Food for the Soul...
Kiddo Green
Posted 8/6/2008 7:02 PM (#8672)
Subject: Food for the Soul...


For those who fancy themselves chefs or self-proclaimed good cooks, I would love to put together recipes, experiences, cooking tips, advice that nutures the Soul. With the meal, we nurture the body, but we also nurture the Soul. It is often said that the kitchen is the Heart of the home. So, what does your hearth have to share?

I can begin, but I warn all who read, portions are loose...I cook in the old way, by watching and tasting...

Fine company and good cheer makes a merry feast!

Cara
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Kiddo Green
Posted 8/6/2008 7:31 PM (#8673 - in reply to #8672)
Subject: RE: Food for the Soul...


Kashmir Sunrise! aka French Toast

2 eggs
1/2 to 1 cup of whole cow's milk
1/2 cup of premixed/presweetened vanilla soy chai (I prefer bolthouse farms organic)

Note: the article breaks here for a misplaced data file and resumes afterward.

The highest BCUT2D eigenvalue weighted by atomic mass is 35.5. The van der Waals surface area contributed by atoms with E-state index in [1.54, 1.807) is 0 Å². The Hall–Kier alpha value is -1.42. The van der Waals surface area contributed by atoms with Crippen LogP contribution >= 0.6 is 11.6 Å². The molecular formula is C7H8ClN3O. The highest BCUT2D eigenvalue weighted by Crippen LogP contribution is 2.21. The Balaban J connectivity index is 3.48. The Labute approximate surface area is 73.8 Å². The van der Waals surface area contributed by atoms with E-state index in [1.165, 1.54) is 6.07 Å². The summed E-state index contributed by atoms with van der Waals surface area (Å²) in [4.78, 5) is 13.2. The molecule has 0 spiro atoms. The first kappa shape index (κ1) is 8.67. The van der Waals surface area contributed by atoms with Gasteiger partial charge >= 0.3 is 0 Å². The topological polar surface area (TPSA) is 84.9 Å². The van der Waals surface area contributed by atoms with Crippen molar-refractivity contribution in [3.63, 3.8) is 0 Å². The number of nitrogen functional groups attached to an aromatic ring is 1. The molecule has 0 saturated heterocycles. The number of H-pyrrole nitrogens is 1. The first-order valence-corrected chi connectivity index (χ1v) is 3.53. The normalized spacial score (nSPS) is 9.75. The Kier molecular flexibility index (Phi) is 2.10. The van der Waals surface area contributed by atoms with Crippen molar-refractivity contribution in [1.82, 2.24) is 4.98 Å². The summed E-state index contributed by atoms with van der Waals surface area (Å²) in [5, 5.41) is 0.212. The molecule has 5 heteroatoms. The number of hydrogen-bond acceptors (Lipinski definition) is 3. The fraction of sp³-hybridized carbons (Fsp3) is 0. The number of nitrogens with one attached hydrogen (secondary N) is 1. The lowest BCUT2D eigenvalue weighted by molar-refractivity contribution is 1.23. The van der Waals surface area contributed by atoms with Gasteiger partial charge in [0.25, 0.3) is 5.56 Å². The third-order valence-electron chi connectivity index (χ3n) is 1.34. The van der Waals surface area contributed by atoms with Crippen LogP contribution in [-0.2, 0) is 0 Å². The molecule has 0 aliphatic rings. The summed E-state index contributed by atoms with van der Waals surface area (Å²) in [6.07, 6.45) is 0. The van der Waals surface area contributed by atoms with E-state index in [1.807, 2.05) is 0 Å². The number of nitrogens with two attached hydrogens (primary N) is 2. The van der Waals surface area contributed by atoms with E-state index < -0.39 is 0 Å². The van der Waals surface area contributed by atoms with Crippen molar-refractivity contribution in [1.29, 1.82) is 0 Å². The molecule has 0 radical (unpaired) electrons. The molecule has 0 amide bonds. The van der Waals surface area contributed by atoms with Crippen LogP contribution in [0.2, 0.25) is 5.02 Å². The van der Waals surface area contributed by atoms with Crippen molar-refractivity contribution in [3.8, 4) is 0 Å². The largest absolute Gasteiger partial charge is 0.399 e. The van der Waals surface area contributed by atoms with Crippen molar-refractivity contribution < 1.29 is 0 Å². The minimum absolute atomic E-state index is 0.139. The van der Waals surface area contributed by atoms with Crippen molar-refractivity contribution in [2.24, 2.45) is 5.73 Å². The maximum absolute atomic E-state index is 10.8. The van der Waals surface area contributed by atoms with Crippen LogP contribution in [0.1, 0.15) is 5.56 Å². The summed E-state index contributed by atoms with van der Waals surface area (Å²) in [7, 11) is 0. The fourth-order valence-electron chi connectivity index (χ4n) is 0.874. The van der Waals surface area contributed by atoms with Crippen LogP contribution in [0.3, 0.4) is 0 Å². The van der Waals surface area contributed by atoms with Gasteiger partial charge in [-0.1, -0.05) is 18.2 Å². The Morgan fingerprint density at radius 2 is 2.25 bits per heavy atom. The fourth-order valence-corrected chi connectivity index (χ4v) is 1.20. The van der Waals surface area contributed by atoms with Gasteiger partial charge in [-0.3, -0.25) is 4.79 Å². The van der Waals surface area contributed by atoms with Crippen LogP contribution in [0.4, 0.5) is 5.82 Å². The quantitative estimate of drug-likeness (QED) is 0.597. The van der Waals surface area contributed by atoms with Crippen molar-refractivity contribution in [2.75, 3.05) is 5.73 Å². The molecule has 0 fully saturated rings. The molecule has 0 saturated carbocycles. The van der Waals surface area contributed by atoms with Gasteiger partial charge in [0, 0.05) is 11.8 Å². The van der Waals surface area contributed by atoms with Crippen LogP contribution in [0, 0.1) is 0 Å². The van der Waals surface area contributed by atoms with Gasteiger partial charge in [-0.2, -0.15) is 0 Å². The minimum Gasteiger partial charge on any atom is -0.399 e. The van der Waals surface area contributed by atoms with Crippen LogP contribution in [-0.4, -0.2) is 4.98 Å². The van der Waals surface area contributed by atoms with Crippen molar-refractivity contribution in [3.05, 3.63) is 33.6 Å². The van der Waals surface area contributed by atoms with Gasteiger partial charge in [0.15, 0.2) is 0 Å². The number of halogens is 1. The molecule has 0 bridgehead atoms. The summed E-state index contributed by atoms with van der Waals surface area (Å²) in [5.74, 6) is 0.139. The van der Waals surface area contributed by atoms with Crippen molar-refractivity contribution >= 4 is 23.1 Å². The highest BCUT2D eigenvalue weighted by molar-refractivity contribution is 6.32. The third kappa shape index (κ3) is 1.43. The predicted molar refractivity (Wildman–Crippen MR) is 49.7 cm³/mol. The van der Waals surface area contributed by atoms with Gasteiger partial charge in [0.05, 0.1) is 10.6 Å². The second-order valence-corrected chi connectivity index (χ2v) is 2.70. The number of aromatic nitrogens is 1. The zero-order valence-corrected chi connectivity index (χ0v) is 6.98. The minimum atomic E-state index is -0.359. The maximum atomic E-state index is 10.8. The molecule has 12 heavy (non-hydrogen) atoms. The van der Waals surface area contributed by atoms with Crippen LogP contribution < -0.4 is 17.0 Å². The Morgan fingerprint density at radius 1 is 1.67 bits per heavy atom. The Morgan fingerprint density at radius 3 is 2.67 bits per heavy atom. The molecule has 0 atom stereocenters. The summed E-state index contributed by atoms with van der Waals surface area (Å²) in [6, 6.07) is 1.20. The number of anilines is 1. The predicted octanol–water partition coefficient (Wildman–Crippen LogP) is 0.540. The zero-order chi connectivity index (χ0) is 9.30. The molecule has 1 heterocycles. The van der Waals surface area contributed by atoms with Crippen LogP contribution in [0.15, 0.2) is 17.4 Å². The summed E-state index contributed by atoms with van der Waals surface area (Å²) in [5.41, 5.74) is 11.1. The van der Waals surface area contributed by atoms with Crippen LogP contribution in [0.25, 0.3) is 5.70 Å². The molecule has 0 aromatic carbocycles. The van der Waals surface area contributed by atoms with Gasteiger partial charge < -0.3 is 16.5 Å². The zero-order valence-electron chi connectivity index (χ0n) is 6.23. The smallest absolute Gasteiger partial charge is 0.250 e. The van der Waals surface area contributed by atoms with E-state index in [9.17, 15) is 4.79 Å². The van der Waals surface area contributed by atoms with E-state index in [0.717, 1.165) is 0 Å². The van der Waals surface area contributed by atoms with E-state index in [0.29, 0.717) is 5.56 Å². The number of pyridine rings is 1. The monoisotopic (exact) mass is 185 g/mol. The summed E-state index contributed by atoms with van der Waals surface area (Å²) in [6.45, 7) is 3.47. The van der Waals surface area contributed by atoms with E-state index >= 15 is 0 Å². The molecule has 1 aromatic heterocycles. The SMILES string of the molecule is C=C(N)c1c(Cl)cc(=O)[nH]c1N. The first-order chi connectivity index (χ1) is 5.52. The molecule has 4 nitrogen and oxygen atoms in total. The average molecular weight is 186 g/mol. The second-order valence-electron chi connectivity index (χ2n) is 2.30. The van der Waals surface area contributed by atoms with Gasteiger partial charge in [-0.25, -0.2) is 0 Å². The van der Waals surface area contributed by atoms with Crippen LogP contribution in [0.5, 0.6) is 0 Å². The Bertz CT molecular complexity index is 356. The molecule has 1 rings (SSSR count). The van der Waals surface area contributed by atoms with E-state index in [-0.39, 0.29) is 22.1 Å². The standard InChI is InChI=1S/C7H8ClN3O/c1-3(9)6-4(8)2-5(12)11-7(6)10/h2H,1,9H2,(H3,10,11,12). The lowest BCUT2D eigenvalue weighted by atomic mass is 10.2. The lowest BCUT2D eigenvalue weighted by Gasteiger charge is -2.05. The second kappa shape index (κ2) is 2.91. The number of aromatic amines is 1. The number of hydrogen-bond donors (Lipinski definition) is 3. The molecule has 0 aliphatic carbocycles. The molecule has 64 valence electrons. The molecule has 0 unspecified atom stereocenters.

a dash of vanilla extract
a dash of flaxseed oil (optional)
lemon zest to taste (save the lemon for later...)
nutty wholegrain organic bread
butter (for the pan)
maple syrup or some other sweet spread like fruit preserves or powdered sugar and fresh fruit

1. Crack the eggs in bowl and whip,
2.then add the rest of the ingrediants and blend well.
In the meantime, heat a non-stick fry pan to slow-medium heat
3. Dip the sliced bread, one slice at a time, into the mixture and soak thoroughly. (Be careful not to oversoak. The bread will tear if too wet.)
4.Place a pat of butter in the pan. (The butter will burn if the heat is too high. Watch the heat.)
5. Place two to three pieces of bread in the pan at time.
6.When golden brown on one side, flip and do the same on the other side.
7.Serve with maple syrup or sweet topping of your choice. It is wonderful stand alone, with fresh fruit or with other breakfast items.

I make this nearly everyday for my son. It takes 5-10 minutes from start to finish.

Quick Notes:
BoltHouse Farms Vanilla Soy chai (loaded with vitamins and minerals, and other anti-oxidants, particularly B6, B12, calcium and magnesium)
Wholegrain bread with flaxseed (for omega-3 fatty acids, folic acid, etc., good for developing brains and eyes as well adult neural functioning)